I am afraid the information you have given us is a little lacking in detail but one possibility is Cyerce nigricans. Have a look at the photos on that page and see if it fits your animal. In small animals like yours the white edge could appear blue. Of course I could be quite wrong. There's no point in giving you any information about your slug until we know what it is so let me know how close I am to identifying your slugs.
July 8, 2001
From: Ian Miller
While studying a slide of what I think is Glossodoris pallida, I found what I think is a very small specimen of Cyerce nigra, size 5 mm in the top right hand corner of the slide. I know it is not too clear, but is my ID correct? If so, what is the maximum size of this animal and what does it normally feed on?
firstname.lastname@example.orgMiller, I., 2001 (Jul 8) Cyerce nigra? from Mozambique. [Message in] Sea Slug Forum. Australian Museum, Sydney. Available from http://www.seaslugforum.net/find/4718
With a bit of digital magic I have enlarged and brightened up the top right corner of your photo. It certainly looks like a Cyerce but from the colour I can see in the cerata I think your animal is Cyerce nigricans rather than Cyerce nigra. Your animal has a white margin then a back then an orange-yellow band, while in C. nigra the edge is black followed by an orange-yellow band. Have a look at Bernard Picton's photos from East Africa. As to size, they grow to 30-40mm long. In the West Pacific they feed on the green algae Chlorodesmis fastigiata, unfortunately I haven't a photo to illustrate it for you. And yes the white chromodorid is Glossodoris pallida.
February 2, 2001
From: Bernard Picton
Just to confirm the wide distribution of Cyerce nigricans here is a picture
of one from Pemba Island, Tanzania (Feb 1999). Strangely enough I've never seen this conspicuous species in Indonesia or the Philippines. I noticed that it flaps its 'cerata' when disturbed and that the orange spots on the inside surfaces are raised bumps arranged in a single row around each ceras. [see second picture] Are these glands secreting the noxious substance which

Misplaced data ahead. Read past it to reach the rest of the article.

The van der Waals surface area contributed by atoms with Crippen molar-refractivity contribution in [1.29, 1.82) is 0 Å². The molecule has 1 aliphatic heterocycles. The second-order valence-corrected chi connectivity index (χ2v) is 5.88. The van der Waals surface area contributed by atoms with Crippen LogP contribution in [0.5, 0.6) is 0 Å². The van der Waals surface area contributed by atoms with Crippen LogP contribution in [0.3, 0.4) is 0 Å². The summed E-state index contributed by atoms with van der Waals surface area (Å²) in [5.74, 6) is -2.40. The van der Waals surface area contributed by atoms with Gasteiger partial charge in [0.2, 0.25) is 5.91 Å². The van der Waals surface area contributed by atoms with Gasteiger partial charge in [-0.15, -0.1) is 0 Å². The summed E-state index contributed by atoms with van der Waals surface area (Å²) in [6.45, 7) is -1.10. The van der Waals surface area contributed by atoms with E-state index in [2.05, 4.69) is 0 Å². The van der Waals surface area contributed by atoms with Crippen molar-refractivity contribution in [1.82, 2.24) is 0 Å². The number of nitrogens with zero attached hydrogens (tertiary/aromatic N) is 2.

make it distasteful to fish? Clay Carlson's picture of a juvenile Cyerce nigra also shows these structures. In Cyerce nigricans they seem to be mimicked by similar coloured spots on the outer (ventral) surface of the cerata.
email@example.comPicton, B. , 2001 (Feb 2) Cyerce nigricans from East Africa. [Message in] Sea Slug Forum. Australian Museum, Sydney. Available from http://www.seaslugforum.net/find/3684
Thanks for the East African record. There are a number of publications on the chemical secretions of Cyerce nigricans and Cyerce cristallina. I sectioned the cerata of C. nigricans many years ago and those bumps are clearly glandular but I don't know if anyone has published anything definitely locating the actual site of the icthyotoxic mucus secretions.
Two references on Cyerce nigricans are:
• Hay, M. E., Pawlik, J.R., Duffy, J.E. & Fenical,W (1989) Secondary metabolites of the chemically rich ascoglossan Cyerce nigricans. Experientia, 46: 327-329
• Roussis, V., Pawlik, J.R., Hay, M.E. & Fenical,W (1990) Seaweed-herbivore-predator interactions: host-plant specialization reduces predation in small herbivores. Oecologia, 81: 418-427.
There has also been some interesting work on the related Mediterranean Cyerce cristallina which produces a number of compounds (polyproprionate pyrones) which have been called cyercenes. Small epithelial glands in the cerata produce these cyercenes which are secreted as an icthyotoxic mucus [distasteful to fish] to protect Cyerce from fish attack. As part of the defensive strategy the cerata easily break off [autotomise] (deliberately break off) and wriggle around, secreting nasty compounds, apparently to distract the potential predator. Another metabolite 'Cyercene-A' is apparently involved in inducing the regrowth of cerata, and cerata are reported to regenerate in the incredibly short time of 8-10 days.